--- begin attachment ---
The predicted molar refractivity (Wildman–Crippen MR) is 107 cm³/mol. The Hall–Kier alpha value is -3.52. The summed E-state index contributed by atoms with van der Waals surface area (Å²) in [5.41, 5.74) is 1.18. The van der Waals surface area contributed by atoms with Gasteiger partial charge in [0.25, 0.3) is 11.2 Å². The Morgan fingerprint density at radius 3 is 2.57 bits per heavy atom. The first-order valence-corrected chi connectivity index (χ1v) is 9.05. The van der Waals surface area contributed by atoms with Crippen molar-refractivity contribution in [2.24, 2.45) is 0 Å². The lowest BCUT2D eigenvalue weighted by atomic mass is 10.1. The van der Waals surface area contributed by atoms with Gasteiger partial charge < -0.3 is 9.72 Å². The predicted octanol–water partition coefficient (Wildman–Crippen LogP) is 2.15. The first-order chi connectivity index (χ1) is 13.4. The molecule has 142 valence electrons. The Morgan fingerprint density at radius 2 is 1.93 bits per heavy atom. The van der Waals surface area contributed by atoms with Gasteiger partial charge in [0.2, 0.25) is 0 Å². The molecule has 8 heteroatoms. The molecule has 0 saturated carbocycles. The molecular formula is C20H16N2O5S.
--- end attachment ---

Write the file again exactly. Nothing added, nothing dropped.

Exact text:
The predicted molar refractivity (Wildman–Crippen MR) is 107 cm³/mol. The Hall–Kier alpha value is -3.52. The summed E-state index contributed by atoms with van der Waals surface area (Å²) in [5.41, 5.74) is 1.18. The van der Waals surface area contributed by atoms with Gasteiger partial charge in [0.25, 0.3) is 11.2 Å². The Morgan fingerprint density at radius 3 is 2.57 bits per heavy atom. The first-order valence-corrected chi connectivity index (χ1v) is 9.05. The van der Waals surface area contributed by atoms with Crippen molar-refractivity contribution in [2.24, 2.45) is 0 Å². The lowest BCUT2D eigenvalue weighted by atomic mass is 10.1. The van der Waals surface area contributed by atoms with Gasteiger partial charge < -0.3 is 9.72 Å². The predicted octanol–water partition coefficient (Wildman–Crippen LogP) is 2.15. The first-order chi connectivity index (χ1) is 13.4. The molecule has 142 valence electrons. The Morgan fingerprint density at radius 2 is 1.93 bits per heavy atom. The van der Waals surface area contributed by atoms with Gasteiger partial charge in [0.2, 0.25) is 0 Å². The molecule has 8 heteroatoms. The molecule has 0 saturated carbocycles. The molecular formula is C20H16N2O5S.